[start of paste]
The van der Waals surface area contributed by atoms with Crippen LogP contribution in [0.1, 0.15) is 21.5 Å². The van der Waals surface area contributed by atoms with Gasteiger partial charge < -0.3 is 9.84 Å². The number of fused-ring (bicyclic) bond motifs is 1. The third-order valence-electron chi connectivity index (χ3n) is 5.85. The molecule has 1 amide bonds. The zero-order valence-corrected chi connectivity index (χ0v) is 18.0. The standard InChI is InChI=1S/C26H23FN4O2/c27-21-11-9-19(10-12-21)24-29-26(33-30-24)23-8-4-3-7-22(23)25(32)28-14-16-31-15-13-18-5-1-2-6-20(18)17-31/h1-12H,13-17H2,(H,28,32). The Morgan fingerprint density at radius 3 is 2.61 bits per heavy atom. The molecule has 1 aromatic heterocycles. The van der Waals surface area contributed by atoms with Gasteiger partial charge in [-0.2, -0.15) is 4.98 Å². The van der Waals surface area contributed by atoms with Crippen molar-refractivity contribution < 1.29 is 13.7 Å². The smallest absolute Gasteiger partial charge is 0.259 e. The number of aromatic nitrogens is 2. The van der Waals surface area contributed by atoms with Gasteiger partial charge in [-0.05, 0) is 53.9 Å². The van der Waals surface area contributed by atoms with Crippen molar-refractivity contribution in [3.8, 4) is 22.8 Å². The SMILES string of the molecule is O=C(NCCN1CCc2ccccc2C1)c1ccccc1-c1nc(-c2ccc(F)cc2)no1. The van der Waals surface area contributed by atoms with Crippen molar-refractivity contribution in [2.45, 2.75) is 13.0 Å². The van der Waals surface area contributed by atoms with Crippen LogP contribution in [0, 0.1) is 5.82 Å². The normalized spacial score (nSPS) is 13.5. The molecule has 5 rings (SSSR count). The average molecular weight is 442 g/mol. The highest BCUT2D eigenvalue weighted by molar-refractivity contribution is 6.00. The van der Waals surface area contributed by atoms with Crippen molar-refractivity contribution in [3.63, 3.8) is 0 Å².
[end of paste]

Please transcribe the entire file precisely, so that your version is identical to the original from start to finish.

The van der Waals surface area contributed by atoms with Crippen LogP contribution in [0.1, 0.15) is 21.5 Å². The van der Waals surface area contributed by atoms with Gasteiger partial charge < -0.3 is 9.84 Å². The number of fused-ring (bicyclic) bond motifs is 1. The third-order valence-electron chi connectivity index (χ3n) is 5.85. The molecule has 1 amide bonds. The zero-order valence-corrected chi connectivity index (χ0v) is 18.0. The standard InChI is InChI=1S/C26H23FN4O2/c27-21-11-9-19(10-12-21)24-29-26(33-30-24)23-8-4-3-7-22(23)25(32)28-14-16-31-15-13-18-5-1-2-6-20(18)17-31/h1-12H,13-17H2,(H,28,32). The Morgan fingerprint density at radius 3 is 2.61 bits per heavy atom. The molecule has 1 aromatic heterocycles. The van der Waals surface area contributed by atoms with Gasteiger partial charge in [-0.2, -0.15) is 4.98 Å². The van der Waals surface area contributed by atoms with Crippen molar-refractivity contribution < 1.29 is 13.7 Å². The smallest absolute Gasteiger partial charge is 0.259 e. The number of aromatic nitrogens is 2. The van der Waals surface area contributed by atoms with Gasteiger partial charge in [-0.05, 0) is 53.9 Å². The van der Waals surface area contributed by atoms with Crippen molar-refractivity contribution in [3.8, 4) is 22.8 Å². The SMILES string of the molecule is O=C(NCCN1CCc2ccccc2C1)c1ccccc1-c1nc(-c2ccc(F)cc2)no1. The van der Waals surface area contributed by atoms with Crippen molar-refractivity contribution in [2.45, 2.75) is 13.0 Å². The van der Waals surface area contributed by atoms with Crippen LogP contribution in [0, 0.1) is 5.82 Å². The normalized spacial score (nSPS) is 13.5. The molecule has 5 rings (SSSR count). The average molecular weight is 442 g/mol. The highest BCUT2D eigenvalue weighted by molar-refractivity contribution is 6.00. The van der Waals surface area contributed by atoms with Crippen molar-refractivity contribution in [3.63, 3.8) is 0 Å².